You would have to travel some distance to catch a performance as bad as the one Edinburgh put in against Saracens last weekend – but the length of the M8 wasn't far enough.
Yet even if Glasgow's 19-8 loss to Ulster at Scotstoun on Friday evening was not on the same scale as the 45-0 hammering their mates from the capital had suffered at Murayfield, the initial feelings of despondency afterwards were not greatly different.
The scorelines could scarcely have sounded more depressing if Eeyore had been reading the results. In Heineken Cup terms, neither amounted to a death certificate, but the two patients were on the critical list at the finish. The consolation for Edinburgh is that it beggars belief that they could possibly play as badly again when they take on Munster in Limerick today; Glasgow's glimmer of hope came from the Stade Ernest Wallon in Castres, where the home team's 21-16 victory over Northampton blew Pool 4 wide open.
Loading article content
The odds are still stacked heavily against Glasgow making a first appearance in the quarter-finals. But it is wise to bear in mind that backdrop of under-achievement for those who have already written Gregor Townsend off as a coach seem to have forgotten that the club has not exactly set the European heather alight in years past. Four of their previous seven Heineken Cup tournaments also began with back-to-back defeats.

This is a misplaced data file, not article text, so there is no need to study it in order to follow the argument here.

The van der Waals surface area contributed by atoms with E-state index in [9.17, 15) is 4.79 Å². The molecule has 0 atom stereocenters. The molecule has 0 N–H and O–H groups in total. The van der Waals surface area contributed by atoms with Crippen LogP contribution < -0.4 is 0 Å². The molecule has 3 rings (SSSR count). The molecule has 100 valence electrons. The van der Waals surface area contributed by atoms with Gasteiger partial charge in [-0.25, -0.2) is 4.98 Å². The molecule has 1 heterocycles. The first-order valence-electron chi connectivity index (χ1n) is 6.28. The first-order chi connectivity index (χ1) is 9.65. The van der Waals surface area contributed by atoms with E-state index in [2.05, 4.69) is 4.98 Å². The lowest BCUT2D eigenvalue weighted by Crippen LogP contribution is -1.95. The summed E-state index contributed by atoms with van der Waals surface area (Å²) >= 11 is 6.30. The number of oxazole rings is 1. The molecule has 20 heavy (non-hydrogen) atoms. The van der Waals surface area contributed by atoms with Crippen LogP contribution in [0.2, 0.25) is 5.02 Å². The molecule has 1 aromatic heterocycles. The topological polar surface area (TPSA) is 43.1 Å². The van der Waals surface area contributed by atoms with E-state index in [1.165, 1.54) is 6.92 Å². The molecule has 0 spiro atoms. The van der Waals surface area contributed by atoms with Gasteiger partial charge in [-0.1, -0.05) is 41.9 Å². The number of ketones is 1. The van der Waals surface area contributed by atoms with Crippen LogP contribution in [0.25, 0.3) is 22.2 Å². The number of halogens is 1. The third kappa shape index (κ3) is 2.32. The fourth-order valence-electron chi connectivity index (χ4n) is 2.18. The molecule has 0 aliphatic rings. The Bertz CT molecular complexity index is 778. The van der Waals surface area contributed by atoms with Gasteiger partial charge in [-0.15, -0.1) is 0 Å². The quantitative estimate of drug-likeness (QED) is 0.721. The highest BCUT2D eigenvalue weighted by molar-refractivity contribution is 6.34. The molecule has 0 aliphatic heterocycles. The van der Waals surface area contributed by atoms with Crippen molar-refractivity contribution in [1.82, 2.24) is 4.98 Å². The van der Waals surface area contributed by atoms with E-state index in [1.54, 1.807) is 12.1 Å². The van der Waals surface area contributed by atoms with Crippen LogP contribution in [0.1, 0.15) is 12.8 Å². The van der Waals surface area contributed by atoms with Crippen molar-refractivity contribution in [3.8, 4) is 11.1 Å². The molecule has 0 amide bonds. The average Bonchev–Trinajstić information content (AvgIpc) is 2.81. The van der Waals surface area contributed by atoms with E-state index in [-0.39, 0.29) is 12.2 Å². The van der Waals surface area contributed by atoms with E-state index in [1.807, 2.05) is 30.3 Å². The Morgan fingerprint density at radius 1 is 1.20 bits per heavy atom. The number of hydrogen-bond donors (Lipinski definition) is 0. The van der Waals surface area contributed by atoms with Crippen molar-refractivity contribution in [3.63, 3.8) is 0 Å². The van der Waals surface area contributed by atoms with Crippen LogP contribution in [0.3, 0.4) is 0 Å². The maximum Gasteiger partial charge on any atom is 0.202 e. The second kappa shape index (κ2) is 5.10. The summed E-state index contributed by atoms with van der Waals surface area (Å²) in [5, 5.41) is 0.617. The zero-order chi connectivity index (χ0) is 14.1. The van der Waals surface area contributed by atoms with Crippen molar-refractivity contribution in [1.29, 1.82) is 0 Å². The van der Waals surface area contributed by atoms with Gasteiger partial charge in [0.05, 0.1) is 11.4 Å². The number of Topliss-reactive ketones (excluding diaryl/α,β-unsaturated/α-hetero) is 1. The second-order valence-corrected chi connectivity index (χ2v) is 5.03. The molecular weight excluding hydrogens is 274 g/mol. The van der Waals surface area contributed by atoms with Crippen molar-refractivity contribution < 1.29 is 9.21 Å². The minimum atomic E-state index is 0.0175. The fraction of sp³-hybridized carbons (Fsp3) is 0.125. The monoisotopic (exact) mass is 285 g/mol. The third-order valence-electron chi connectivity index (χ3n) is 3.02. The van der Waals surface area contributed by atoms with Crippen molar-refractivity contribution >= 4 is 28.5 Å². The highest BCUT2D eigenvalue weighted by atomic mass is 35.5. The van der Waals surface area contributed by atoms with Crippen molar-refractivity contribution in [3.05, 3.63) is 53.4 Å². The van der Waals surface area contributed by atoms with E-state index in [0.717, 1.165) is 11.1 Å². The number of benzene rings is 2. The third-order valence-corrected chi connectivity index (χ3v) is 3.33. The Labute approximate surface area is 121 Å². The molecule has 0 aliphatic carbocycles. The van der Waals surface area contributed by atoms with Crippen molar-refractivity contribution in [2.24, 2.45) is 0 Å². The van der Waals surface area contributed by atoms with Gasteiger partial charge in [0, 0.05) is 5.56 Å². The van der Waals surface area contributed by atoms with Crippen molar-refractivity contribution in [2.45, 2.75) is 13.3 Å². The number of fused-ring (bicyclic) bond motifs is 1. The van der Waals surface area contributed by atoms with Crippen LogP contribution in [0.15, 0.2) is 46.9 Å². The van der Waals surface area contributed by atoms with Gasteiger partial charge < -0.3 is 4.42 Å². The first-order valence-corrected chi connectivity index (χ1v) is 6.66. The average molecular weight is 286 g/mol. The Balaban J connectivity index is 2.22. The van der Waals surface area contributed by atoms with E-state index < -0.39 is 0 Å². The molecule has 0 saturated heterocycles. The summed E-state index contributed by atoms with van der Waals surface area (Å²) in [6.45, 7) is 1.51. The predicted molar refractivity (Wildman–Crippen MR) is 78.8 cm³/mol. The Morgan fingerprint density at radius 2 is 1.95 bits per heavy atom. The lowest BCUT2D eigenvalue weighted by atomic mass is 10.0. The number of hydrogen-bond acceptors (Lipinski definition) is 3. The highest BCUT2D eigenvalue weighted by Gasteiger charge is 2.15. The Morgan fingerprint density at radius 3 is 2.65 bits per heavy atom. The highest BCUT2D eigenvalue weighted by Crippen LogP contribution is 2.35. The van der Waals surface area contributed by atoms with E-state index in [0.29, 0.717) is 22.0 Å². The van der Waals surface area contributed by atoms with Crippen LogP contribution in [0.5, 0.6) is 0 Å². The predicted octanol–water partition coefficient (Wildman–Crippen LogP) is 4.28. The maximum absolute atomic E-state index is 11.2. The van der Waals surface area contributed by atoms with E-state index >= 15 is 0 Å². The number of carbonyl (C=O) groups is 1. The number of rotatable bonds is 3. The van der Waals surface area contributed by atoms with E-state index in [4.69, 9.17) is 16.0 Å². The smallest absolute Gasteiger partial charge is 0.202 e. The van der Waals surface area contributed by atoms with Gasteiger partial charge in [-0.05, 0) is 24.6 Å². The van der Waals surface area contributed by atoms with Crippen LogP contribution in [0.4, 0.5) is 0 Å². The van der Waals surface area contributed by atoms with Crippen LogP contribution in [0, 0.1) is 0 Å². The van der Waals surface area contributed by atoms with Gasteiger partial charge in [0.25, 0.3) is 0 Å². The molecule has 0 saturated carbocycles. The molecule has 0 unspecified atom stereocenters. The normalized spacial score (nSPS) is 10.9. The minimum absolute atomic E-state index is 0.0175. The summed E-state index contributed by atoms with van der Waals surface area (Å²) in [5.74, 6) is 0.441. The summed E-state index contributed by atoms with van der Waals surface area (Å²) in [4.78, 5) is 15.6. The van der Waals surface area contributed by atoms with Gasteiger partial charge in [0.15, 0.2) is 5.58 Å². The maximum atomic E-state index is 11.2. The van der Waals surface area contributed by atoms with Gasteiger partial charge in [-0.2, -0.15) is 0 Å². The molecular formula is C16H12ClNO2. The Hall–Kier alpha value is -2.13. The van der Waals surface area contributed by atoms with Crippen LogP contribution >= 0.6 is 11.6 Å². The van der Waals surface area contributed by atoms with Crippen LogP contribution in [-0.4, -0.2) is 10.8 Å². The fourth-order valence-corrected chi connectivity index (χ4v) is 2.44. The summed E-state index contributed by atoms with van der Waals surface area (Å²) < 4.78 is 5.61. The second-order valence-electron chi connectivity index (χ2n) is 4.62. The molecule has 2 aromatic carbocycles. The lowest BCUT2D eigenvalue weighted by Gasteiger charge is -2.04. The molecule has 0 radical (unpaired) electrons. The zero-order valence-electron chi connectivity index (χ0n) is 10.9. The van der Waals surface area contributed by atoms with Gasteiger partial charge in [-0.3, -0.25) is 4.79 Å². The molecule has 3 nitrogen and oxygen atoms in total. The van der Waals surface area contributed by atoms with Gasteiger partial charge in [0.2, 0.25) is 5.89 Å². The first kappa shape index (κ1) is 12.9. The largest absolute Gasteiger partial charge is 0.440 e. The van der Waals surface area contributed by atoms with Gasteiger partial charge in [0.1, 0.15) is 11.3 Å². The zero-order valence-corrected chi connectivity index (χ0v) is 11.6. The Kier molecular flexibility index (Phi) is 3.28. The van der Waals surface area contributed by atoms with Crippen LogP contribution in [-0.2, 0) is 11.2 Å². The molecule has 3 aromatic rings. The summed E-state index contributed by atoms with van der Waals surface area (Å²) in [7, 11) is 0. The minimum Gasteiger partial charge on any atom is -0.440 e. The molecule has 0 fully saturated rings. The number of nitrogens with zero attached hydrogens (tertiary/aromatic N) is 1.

One of those was the 2009-10 campaign, which they started with a home loss to Biarritz, followed by an away defeat by the Dragons. And yet, the season is remembered fondly by Glasgow fans for the fact their side reached the play-offs of what was then still called the Magners League, finishing third in the table. Over the past seven days – and who came up with that idiotic piece of fixture scheduling? – they have lost to the leaders of both the Aviva Premiership and the RaboDirect PRO12, and it would take a twisted mind to view that as any sort of humiliation.
The record books show that 16 teams have reached the Heineken quarters with two pool losses to their names. Munster became champions in 2008 after losing two group games, a feat repeated by Leinster the following year. Ulster, beaten finalists last season, had also emerged from their pool despite being beaten by Leicester and Clermont Auvergne.
Given that, Townsend was perfectly correct to say that Glasgow can still reach the last eight if they win their four remaining pool games. But given where the club and the team stand in terms of development, having even a sniff of a chance could be the worst thing for them right now. Despite a crippling injury list, they hold third place in the PRO12 table, and it would do them no harm if that became the focus of their efforts, just as it did in 2009-10.
The fixture list is not exactly a cakewalk, but Glasgow's sequence of PRO12 games over the next few weeks could be a lot worse. Away to Treviso next weekend, they then have home matches against the Dragons and Leinster, the latter taking place on November 23, when both teams will be hit by international selections.
Traditionally, Glasgow have faltered badly when the Test season swung into view. However, as core players like Josh Strauss, Mike Cusack and Niko Matawalu will be unaffected by such things, they should be able to maintain the momentum they have lost in seasons past – and pick up more as individuals such as Duncan Weir, Chris Cusiter, DTH Van der Merwe and Sean Lamont start rising from their hospital beds.
The measure of Glasgow was not that they lost to Ulster. How they react to the setback will tell us more important things about the team.